‘She loved this place’: memorial benches as life writing - Prof. Anne Karpf

About this event

Inaugural professorial lecture:

Anne Karpf - ‘She loved this place’: memorial benches as life writing and life sitting.

The lecture explored the phenomenon of the memorial bench – restful public seating that celebrates the bonds between people and place. Despite the proliferation of online spaces for memorialising a person who has died, there is a growing demand for physical commemorations in places that were meaningful to them, as evidenced by the waiting lists for memorial benches in sought-after spots. This lecture drew together some of Anne Karpf's longstanding research interests, including the memorialisation of lives and deaths and how public space can serve to encourage interaction and facilitate mobility or, conversely, discourage and disable. Exploring some reasons for the increasing popularity of the memorial bench, Professor Karpf saw it as a material way of marking a life in a digital age and part of the turn towards the body, particularly the increasing interest in embodiment. Memorial benches are also a reminder of the ways in which public spaces are stitched into daily routines, of the quiet value and meaning attached to local public squares, parks and beaches, increasingly encroached upon by privatisation.

While memorial benches have been studied as an example of memory practices, they have been curiously neglected as a form of life writing. The lecture reflected, too, on benches as a ‘living obituary’, a celebration of seemingly undistinguished lives, a form of self-publishing and a ‘remediation’ of one person’s life by another. Anne Karpf examined the language of inscriptions on plaques, from the formulaic to the subversive, as a mode of bringing the private into the public and for its performative aspects. Finally, she considered memorial benches as relational narratives – cryptic but often emotionally charged biographies linking self and other.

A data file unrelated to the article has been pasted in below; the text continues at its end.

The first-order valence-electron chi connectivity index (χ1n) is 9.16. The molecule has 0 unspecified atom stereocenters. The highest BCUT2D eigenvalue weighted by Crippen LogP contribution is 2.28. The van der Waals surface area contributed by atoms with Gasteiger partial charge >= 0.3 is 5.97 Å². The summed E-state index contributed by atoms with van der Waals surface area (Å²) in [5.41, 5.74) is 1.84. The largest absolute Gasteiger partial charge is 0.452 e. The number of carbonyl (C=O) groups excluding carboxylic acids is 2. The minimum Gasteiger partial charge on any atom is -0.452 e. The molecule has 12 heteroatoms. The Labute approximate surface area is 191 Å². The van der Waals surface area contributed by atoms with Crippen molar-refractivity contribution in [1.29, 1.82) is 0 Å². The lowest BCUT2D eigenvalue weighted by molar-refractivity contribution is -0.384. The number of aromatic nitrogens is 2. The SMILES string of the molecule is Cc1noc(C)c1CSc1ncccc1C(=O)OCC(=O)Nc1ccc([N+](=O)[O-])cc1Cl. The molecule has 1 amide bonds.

Anne Karpf is Professor of Life Writing and Culture in London Met's School of Art, Architecture and Design. A sociologist and regular broadcaster, she is also an award-winning journalist and writer. Her five books of nonfiction, including The Human Voice, How to Age and, most recently, How Women Can Save the Planet, have been translated into 13 languages. Her broad research interests include Holocaust studies, ageing, gender, the human voice, the politics of care, the climate crisis and public space. She set up and co-organises the University’s Centre for Life Writing and Oral History (CLiOH).






Memorial bench.


Date/time Thursday, 19 Oct 2023 6:00pm - 9:00pm
Book ticket Event ended
Location Wash Houses, 16 Goulston Street, London E1 7TP